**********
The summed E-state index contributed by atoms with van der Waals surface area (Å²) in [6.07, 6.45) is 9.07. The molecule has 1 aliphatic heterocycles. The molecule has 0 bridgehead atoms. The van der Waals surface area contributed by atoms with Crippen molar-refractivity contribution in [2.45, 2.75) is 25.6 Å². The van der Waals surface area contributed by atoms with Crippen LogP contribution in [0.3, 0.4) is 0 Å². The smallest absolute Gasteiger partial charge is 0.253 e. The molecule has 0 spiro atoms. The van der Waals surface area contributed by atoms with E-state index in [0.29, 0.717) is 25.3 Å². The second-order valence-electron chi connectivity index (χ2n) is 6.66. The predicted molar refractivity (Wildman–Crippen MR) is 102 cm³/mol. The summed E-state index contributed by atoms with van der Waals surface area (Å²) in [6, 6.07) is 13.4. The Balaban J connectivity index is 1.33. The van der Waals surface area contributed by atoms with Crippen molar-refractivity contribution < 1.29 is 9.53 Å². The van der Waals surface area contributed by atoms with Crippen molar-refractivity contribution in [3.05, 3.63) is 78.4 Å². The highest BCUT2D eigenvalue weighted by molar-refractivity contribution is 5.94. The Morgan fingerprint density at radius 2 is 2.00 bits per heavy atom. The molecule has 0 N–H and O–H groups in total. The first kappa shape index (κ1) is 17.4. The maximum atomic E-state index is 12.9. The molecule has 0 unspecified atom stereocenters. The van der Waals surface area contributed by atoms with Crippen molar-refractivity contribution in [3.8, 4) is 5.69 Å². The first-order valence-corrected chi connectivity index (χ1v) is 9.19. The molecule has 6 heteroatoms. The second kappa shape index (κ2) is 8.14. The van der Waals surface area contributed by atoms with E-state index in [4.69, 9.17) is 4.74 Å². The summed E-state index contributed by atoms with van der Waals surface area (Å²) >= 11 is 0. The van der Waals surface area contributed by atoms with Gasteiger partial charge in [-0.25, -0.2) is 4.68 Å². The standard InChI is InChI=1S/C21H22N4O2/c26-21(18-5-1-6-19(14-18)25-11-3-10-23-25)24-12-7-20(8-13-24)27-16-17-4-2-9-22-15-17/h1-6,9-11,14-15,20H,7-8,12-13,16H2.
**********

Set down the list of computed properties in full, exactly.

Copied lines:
The summed E-state index contributed by atoms with van der Waals surface area (Å²) in [6.07, 6.45) is 9.07. The molecule has 1 aliphatic heterocycles. The molecule has 0 bridgehead atoms. The van der Waals surface area contributed by atoms with Crippen molar-refractivity contribution in [2.45, 2.75) is 25.6 Å². The van der Waals surface area contributed by atoms with Crippen LogP contribution in [0.3, 0.4) is 0 Å². The smallest absolute Gasteiger partial charge is 0.253 e. The molecule has 0 spiro atoms. The van der Waals surface area contributed by atoms with E-state index in [0.29, 0.717) is 25.3 Å². The second-order valence-electron chi connectivity index (χ2n) is 6.66. The predicted molar refractivity (Wildman–Crippen MR) is 102 cm³/mol. The summed E-state index contributed by atoms with van der Waals surface area (Å²) in [6, 6.07) is 13.4. The Balaban J connectivity index is 1.33. The van der Waals surface area contributed by atoms with Crippen molar-refractivity contribution < 1.29 is 9.53 Å². The van der Waals surface area contributed by atoms with Crippen molar-refractivity contribution in [3.05, 3.63) is 78.4 Å². The highest BCUT2D eigenvalue weighted by molar-refractivity contribution is 5.94. The Morgan fingerprint density at radius 2 is 2.00 bits per heavy atom. The molecule has 0 N–H and O–H groups in total. The first kappa shape index (κ1) is 17.4. The maximum atomic E-state index is 12.9. The molecule has 0 unspecified atom stereocenters. The van der Waals surface area contributed by atoms with Crippen molar-refractivity contribution in [3.8, 4) is 5.69 Å². The first-order valence-corrected chi connectivity index (χ1v) is 9.19. The molecule has 6 heteroatoms. The second kappa shape index (κ2) is 8.14. The van der Waals surface area contributed by atoms with E-state index in [4.69, 9.17) is 4.74 Å². The summed E-state index contributed by atoms with van der Waals surface area (Å²) >= 11 is 0. The van der Waals surface area contributed by atoms with Gasteiger partial charge in [-0.25, -0.2) is 4.68 Å². The standard InChI is InChI=1S/C21H22N4O2/c26-21(18-5-1-6-19(14-18)25-11-3-10-23-25)24-12-7-20(8-13-24)27-16-17-4-2-9-22-15-17/h1-6,9-11,14-15,20H,7-8,12-13,16H2.